“It was good that I was still so young, because you don’t see the dangers so much,” Fred says. “First of all, I dared take that step because I believe in our industry and am passionately behind it, and, of course, because my sisters believed in me. Apart from that, I wanted to avoid discussions within the family. Tobacco is not an easy business and silent partners will not understand every step that the active part has to take.”
A VISION BECOMES REALITY
In 2016, only two years later, the young entrepreneur took a second, decisive step. He bought the world-renowned brand Oliva Cigars, a family-owned business whose products are among the top cigars in the world. Just as Fred had come to the conclusion that family and business might be difficult to reconcile, the concerns of the four Oliva siblings were that too many owners within one family meant too many different interests. But instead of selecting one of them as boss, the family decided that everyone should sell. Not an easy step for a company that had been successful in the tobacco business for 130 years. “Selling a family business is like watching one of your children getting married, it’s a bitter- sweet experience. Your greatest hope is that it goes to someone who has the same respect and passion for your family’s work,” explains José Oliva, former CEO of Oliva, describing the feelings he had before the deal. It’s similar with Fred Vandermarliere, when you ask him what he feels three years after the purchase. “Yes, it’s becoming my brand more and more. I know that I should say, ‘yes – from the beginning, 200 percent.’ But it’s not my baby; it’s more like an almost adult child that I’ve adopted. I have to accept and respect that, and I want to give this child the best possible future it can have.”
DRIVE BEHIND THE DREAM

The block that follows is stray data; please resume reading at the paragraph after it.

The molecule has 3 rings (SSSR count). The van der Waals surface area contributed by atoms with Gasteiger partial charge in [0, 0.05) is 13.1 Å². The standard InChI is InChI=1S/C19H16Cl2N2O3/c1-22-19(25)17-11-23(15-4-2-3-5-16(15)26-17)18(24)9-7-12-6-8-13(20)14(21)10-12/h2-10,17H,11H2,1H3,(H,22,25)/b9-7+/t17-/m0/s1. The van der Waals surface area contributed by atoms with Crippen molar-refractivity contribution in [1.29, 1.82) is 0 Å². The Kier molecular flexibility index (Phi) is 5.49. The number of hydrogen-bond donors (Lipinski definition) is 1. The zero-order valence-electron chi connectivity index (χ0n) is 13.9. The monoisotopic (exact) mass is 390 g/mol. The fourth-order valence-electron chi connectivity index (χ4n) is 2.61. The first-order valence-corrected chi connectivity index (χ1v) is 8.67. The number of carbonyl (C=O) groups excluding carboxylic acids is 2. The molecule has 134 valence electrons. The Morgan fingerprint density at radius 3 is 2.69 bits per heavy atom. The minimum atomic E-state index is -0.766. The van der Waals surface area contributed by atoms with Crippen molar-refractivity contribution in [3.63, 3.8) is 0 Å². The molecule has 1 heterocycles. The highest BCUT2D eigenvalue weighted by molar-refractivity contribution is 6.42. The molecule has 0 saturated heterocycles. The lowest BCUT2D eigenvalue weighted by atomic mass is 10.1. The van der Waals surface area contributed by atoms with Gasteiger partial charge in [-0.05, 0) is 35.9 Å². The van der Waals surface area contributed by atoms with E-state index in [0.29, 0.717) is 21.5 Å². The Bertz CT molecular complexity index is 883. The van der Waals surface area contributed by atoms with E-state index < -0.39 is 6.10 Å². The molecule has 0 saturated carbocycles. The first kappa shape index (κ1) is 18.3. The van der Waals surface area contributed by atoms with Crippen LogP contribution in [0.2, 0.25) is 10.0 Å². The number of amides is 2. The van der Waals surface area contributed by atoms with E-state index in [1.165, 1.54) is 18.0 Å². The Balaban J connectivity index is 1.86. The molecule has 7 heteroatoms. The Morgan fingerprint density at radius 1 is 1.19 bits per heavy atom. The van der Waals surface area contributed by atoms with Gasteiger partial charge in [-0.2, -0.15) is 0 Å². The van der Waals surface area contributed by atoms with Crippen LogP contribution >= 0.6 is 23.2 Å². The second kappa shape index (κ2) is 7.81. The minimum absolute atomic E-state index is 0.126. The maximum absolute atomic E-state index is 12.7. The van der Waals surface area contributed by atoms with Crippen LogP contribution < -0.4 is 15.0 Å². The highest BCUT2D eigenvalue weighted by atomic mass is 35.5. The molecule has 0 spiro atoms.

There were two reasons behind Fred’s vision of owning a longfiller factory: passion and strategy. When he started working for his father, over the course of four years he became acquainted with the complexities of raw tobacco in Sri Lanka. “I was fascinated by the fact that wrappers can be classified into 400 different shades of color. Back then, I fell in love with it all.” He admits that in his segment of the branch at first he lacked drive. “In Asia, it’s always about numbers; in Europe we mostly talk about bureaucracy and laws.” Vandermarliere traveled through Central America for three weeks with a leaf trader and visited almost 30 cigar factories. “I came home with renewed energy. I’d met people who were passionate about the product like I was. It was like finding brothers. At the same time, I felt a deep respect for their knowledge and ability, and realized how big my interest for tobacco growing and handrolled cigars is.” In addition to his passion for cigars, the Belgian also believes that the shortfiller market will completely change in the next 30 years but that the premium cigar market will remain stable. “People looking for indulgence, who love premium cigars and their variety in flavor will always exist. There is nothing that can replace this type of enjoyment.” That’s why Vandermarliere believes that the purchase of Oliva was also a strategically good decision.